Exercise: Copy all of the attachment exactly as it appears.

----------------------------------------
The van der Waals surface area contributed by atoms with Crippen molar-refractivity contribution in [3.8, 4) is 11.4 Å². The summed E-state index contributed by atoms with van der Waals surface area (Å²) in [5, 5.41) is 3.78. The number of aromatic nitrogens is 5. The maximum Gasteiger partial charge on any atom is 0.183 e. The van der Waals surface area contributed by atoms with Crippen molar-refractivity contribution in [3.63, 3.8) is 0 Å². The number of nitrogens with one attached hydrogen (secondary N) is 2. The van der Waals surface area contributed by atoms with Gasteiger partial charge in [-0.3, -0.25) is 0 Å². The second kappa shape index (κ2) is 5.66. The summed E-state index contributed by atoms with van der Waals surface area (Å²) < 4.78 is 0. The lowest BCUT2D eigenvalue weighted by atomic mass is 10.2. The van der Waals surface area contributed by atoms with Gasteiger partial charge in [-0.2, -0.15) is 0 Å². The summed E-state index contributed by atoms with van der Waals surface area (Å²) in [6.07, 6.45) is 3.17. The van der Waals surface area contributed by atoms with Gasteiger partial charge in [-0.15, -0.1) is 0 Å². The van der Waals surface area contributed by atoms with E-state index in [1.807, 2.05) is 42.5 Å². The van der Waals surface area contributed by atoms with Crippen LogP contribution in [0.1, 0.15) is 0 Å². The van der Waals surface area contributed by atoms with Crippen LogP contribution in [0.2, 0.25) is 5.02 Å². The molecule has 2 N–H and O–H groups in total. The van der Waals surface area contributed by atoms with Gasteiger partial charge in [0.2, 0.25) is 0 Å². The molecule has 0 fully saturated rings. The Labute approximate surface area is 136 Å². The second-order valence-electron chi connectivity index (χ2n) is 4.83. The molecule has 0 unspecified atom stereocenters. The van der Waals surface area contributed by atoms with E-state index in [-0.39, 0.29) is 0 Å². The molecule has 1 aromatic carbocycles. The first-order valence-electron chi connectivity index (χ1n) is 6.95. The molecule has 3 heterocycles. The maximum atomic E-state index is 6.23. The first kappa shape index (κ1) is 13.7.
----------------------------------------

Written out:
The van der Waals surface area contributed by atoms with Crippen molar-refractivity contribution in [3.8, 4) is 11.4 Å². The summed E-state index contributed by atoms with van der Waals surface area (Å²) in [5, 5.41) is 3.78. The number of aromatic nitrogens is 5. The maximum Gasteiger partial charge on any atom is 0.183 e. The van der Waals surface area contributed by atoms with Crippen molar-refractivity contribution in [3.63, 3.8) is 0 Å². The number of nitrogens with one attached hydrogen (secondary N) is 2. The van der Waals surface area contributed by atoms with Gasteiger partial charge in [-0.3, -0.25) is 0 Å². The second kappa shape index (κ2) is 5.66. The summed E-state index contributed by atoms with van der Waals surface area (Å²) < 4.78 is 0. The lowest BCUT2D eigenvalue weighted by atomic mass is 10.2. The van der Waals surface area contributed by atoms with Gasteiger partial charge in [-0.2, -0.15) is 0 Å². The summed E-state index contributed by atoms with van der Waals surface area (Å²) in [6.07, 6.45) is 3.17. The van der Waals surface area contributed by atoms with Gasteiger partial charge in [-0.15, -0.1) is 0 Å². The van der Waals surface area contributed by atoms with E-state index in [1.807, 2.05) is 42.5 Å². The van der Waals surface area contributed by atoms with Crippen LogP contribution in [0.1, 0.15) is 0 Å². The van der Waals surface area contributed by atoms with Crippen LogP contribution in [0.2, 0.25) is 5.02 Å². The molecule has 2 N–H and O–H groups in total. The van der Waals surface area contributed by atoms with Gasteiger partial charge in [0.2, 0.25) is 0 Å². The molecule has 0 fully saturated rings. The Labute approximate surface area is 136 Å². The second-order valence-electron chi connectivity index (χ2n) is 4.83. The molecule has 0 unspecified atom stereocenters. The van der Waals surface area contributed by atoms with E-state index in [-0.39, 0.29) is 0 Å². The molecule has 1 aromatic carbocycles. The first-order valence-electron chi connectivity index (χ1n) is 6.95. The molecule has 3 heterocycles. The maximum atomic E-state index is 6.23. The first kappa shape index (κ1) is 13.7.